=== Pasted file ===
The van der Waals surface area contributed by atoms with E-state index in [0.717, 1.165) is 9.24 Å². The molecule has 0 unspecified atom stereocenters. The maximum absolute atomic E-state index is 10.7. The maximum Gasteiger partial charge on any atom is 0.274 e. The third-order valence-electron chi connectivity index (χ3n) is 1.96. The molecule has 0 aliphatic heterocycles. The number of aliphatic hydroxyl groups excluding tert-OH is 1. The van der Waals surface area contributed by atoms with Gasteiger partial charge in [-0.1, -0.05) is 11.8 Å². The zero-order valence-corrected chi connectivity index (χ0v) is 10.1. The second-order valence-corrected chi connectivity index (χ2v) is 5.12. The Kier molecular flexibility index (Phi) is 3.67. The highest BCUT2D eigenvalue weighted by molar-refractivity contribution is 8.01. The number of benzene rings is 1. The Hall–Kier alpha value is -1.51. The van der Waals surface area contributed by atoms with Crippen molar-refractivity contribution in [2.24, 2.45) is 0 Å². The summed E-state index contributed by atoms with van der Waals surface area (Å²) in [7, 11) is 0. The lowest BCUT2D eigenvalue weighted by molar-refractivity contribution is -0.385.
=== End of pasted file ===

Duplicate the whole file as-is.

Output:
The van der Waals surface area contributed by atoms with E-state index in [0.717, 1.165) is 9.24 Å². The molecule has 0 unspecified atom stereocenters. The maximum absolute atomic E-state index is 10.7. The maximum Gasteiger partial charge on any atom is 0.274 e. The third-order valence-electron chi connectivity index (χ3n) is 1.96. The molecule has 0 aliphatic heterocycles. The number of aliphatic hydroxyl groups excluding tert-OH is 1. The van der Waals surface area contributed by atoms with Gasteiger partial charge in [-0.1, -0.05) is 11.8 Å². The zero-order valence-corrected chi connectivity index (χ0v) is 10.1. The second-order valence-corrected chi connectivity index (χ2v) is 5.12. The Kier molecular flexibility index (Phi) is 3.67. The highest BCUT2D eigenvalue weighted by molar-refractivity contribution is 8.01. The number of benzene rings is 1. The Hall–Kier alpha value is -1.51. The van der Waals surface area contributed by atoms with Crippen molar-refractivity contribution in [2.24, 2.45) is 0 Å². The summed E-state index contributed by atoms with van der Waals surface area (Å²) in [7, 11) is 0. The lowest BCUT2D eigenvalue weighted by molar-refractivity contribution is -0.385.